Urologist: Job Description and Information About Becoming an Urologist

Mar 26, 2019

Learn about a career as a urologist. Read the job description, duties, education requirements, salary and employment outlook to decide if this is the right profession for you.

Career Definition for a Urologist

Urologists are specialized physicians who diagnose and treat conditions of the urinary tract and male reproductive systems. The American Urology Association has identified seven sub-specialty areas that include pediatric urology, male infertility and urological oncology, among others. Urologists typically work in private practices, hospitals or clinics.

Education Medical degree program, followed by residency
Job Skills Eye for new technology, able to handle long and irregular hours of work, commitment
Median Salary (2017) At least $208,000 for physicians and surgeons
Job Growth (2016-2026) 13% for physicians and surgeons

Source: U.S. Bureau of Labor Statistics

Required Education

All urologists have completed postgraduate educations at medical schools. The entry requirements for medical school include at least three years of college, though nearly all entering students have bachelor's degrees in a field like chemistry or biology. After medical school, urologists complete residency requirements in their specialty. These residencies typically take a minimum of five years, according to the American Urology Association. Certification as a urologist requires passing a board exam in the specialty.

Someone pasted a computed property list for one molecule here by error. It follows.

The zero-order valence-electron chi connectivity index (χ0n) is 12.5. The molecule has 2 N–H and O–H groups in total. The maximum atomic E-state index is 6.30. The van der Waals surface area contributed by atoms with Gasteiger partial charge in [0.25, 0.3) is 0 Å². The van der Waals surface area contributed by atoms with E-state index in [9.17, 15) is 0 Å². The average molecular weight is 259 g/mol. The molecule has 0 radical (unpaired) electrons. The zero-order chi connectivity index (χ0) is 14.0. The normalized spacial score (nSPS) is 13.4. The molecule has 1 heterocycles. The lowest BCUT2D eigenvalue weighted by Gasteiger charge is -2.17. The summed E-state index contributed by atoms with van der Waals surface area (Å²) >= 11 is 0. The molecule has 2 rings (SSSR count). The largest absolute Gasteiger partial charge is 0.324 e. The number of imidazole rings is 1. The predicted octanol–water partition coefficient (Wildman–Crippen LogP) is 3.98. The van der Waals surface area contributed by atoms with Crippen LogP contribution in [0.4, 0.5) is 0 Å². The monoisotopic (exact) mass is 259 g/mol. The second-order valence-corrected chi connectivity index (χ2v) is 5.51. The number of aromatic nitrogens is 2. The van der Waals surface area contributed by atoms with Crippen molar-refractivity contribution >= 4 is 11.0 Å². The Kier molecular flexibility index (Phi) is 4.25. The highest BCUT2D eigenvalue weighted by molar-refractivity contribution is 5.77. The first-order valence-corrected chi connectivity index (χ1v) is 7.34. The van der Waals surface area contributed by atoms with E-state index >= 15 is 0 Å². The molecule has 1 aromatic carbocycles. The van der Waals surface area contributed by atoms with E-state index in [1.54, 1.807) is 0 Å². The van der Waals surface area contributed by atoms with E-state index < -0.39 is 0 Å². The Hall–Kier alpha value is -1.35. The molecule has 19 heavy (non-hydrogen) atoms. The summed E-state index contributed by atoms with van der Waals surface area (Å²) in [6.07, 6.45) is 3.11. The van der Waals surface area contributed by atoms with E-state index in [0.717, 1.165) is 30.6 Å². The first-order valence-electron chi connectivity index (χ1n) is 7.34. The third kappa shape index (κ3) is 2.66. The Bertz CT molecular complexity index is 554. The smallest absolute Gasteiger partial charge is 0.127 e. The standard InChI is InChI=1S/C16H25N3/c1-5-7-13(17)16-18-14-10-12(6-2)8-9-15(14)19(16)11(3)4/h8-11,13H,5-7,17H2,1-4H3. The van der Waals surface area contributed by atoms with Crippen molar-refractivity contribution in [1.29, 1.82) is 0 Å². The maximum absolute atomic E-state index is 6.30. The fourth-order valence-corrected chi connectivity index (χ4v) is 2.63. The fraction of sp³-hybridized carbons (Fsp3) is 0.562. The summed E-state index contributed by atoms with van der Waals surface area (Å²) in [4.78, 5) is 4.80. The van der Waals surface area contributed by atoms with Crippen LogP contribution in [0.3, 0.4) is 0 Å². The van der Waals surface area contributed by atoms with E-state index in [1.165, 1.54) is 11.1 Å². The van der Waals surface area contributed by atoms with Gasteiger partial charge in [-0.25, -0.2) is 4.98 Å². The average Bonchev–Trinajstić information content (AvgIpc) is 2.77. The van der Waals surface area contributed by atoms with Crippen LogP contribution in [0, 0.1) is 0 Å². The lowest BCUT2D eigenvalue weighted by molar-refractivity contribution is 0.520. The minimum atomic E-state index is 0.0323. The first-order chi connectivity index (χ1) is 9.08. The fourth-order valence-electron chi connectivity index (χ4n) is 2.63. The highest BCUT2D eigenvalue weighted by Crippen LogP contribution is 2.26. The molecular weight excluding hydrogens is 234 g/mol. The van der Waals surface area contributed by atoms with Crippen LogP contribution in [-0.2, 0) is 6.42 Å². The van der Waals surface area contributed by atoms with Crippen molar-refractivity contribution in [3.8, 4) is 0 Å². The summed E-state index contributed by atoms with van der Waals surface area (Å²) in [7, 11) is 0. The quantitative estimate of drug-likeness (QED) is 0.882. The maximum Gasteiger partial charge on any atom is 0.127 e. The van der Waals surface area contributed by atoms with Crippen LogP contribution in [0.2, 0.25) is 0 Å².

Skills Required

Urologists must consistently update their practice based on new medical technologies, requiring that they commit to being lifetime students in their field. Serving as a urologist can frequently require working long and irregular hours.

Career and Economic Outlook

The U.S. Bureau of Labor Statistics (BLS) expects employment opportunities for physicians and surgeons to increase 13% from 2016-2026, faster than the average for all jobs. The median annual salary of physicians and surgeons was at least $208,000 in 2017, according to BLS data.

Alternate Career Options

For a quicker start to a career in health care, consider these options:

Physician Assistant

Also known as PAs, physician assistants examine, diagnose and treat patients under the supervision of surgeons and physicians. Their education normally includes a master's degree in a physician assistant program; they are licensed in all states. Earning a median annual wage of $104,860 in 2017, per the BLS, these professionals can look forward to much faster than average employment growth of 37% from 2016-2026.


With a professional degree in dentistry and licensing, dentists diagnose and treat patients' teeth and gums, also educating them about oral health. The BLS predicted much faster than average job growth of 19% for dentists from 2016-2026, and reported the annual median salary for these professionals as $158,120 in 2017.

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